Sunday, February 01, 2009

Reeling: 2nd Attempt

Yesterday I tried reeling again. This time I used water at around blood temperature (37 degrees C) as measured with my sugar thermometer.

I had suspected that one of the reasons the cocoons are boiled is to kill the pupae, and the only reason the pupae are killed is to stop them from destroying the cocoons with enzymes from their saliva (as they hatch from the cocoons into a moths). I wondered if it would be possible to not kill the pupa and still reel some silk by keeping the water warm rather than hot, removing not all of the cocoon and allowing the pelade (inner section) to stay intact.

This did not work too well. After brushing the cocoons with a toothbrush in the water, which removed all the outside floss, I succeeded in getting a long thread but it was so fine that it kept breaking. In this video you might just be able to make out the thread as it is reeled from the cocoon...

So I then handed over to Hodmandod Senior who has far more patience, and he succeeding in brushing five of the cocoons and finding the ends of each of them. He then attempted to pull them from the cocoon together as they do in 'filatures' (factories that reel silk from cocoons), but the silk kept breaking after about a couple of metres (I'd thought that maybe if they were reeled and twisted together they might not break so easily).

So I am wondering now that it is actually necessary to heat the water to boiling to dissolve the siricin glue and hence loosen the fibres (or bave) so that they can be reeled from the cocoon.

However, I don't think I am going to find out. Since the water was getting a little cold I warmed it a little and, as the cocoons were bobbing around in the water, I am sure some of them rolled on their own - perhaps the pupa were reacting to the warmth - so we took them out and dried them. They are in the airing cupboard again now, and now when I look at them this morning they look unnaturally clean and perfect - as if they were made by machine rather than the erratic moving of the head of an insect.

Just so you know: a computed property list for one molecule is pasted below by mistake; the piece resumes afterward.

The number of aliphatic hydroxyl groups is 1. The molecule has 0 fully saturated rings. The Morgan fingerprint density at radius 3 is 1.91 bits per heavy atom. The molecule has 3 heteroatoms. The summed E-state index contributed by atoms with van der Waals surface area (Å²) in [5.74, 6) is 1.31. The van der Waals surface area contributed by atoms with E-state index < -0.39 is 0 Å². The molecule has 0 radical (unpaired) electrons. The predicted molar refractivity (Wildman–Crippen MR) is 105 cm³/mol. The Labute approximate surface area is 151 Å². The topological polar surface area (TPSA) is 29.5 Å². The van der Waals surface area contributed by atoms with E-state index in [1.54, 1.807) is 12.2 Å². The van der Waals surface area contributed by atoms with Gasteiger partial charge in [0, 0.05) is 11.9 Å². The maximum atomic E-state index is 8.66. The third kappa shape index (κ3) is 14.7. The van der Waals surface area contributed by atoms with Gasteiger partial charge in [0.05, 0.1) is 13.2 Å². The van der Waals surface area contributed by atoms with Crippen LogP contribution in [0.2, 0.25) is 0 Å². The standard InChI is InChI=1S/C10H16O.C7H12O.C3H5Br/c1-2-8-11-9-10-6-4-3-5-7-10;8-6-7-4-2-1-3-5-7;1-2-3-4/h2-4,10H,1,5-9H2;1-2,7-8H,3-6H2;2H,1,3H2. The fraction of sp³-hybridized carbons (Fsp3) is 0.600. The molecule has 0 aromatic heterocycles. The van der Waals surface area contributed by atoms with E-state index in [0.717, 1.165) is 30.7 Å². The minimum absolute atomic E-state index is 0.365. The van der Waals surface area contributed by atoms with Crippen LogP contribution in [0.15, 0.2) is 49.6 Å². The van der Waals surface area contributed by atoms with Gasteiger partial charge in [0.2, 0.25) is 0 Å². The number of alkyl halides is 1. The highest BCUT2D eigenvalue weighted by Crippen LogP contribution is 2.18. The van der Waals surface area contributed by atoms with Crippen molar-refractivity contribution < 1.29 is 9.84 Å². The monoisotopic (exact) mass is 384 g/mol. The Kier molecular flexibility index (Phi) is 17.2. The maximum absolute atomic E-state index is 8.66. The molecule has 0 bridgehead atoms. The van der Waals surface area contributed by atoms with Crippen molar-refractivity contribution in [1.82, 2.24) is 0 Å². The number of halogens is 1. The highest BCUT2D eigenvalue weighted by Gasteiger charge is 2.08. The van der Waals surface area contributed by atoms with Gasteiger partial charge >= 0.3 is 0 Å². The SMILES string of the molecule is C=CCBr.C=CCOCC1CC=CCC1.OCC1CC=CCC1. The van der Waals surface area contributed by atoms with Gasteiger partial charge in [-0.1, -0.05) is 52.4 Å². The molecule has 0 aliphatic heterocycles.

Added later. A paper in the Journal of Insect Biotechnology and Sericology in 2005 described a new race of silkworms that spun cocoons composed of 98.5% sericin. According to this article sericin dissolves only after being either hydrolysed by alkaline detergent or autoclaved at 115 degrees C for ten minutes. Each of these, I suspect, would kill the pupa inside the cocoon, so it looks unlikely that it is possible to successfully reel silk from a cocoon without destroying the pupa inside.

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Blogger Kay Cooke said...

I am really enjoying your silken cocoon updates! (I have linked to you in my most recent post.)

Mon Feb 02, 07:23:00 am  
Blogger Clare Dudman said...

Thanks very much, Kay!

Mon Feb 02, 09:59:00 am  

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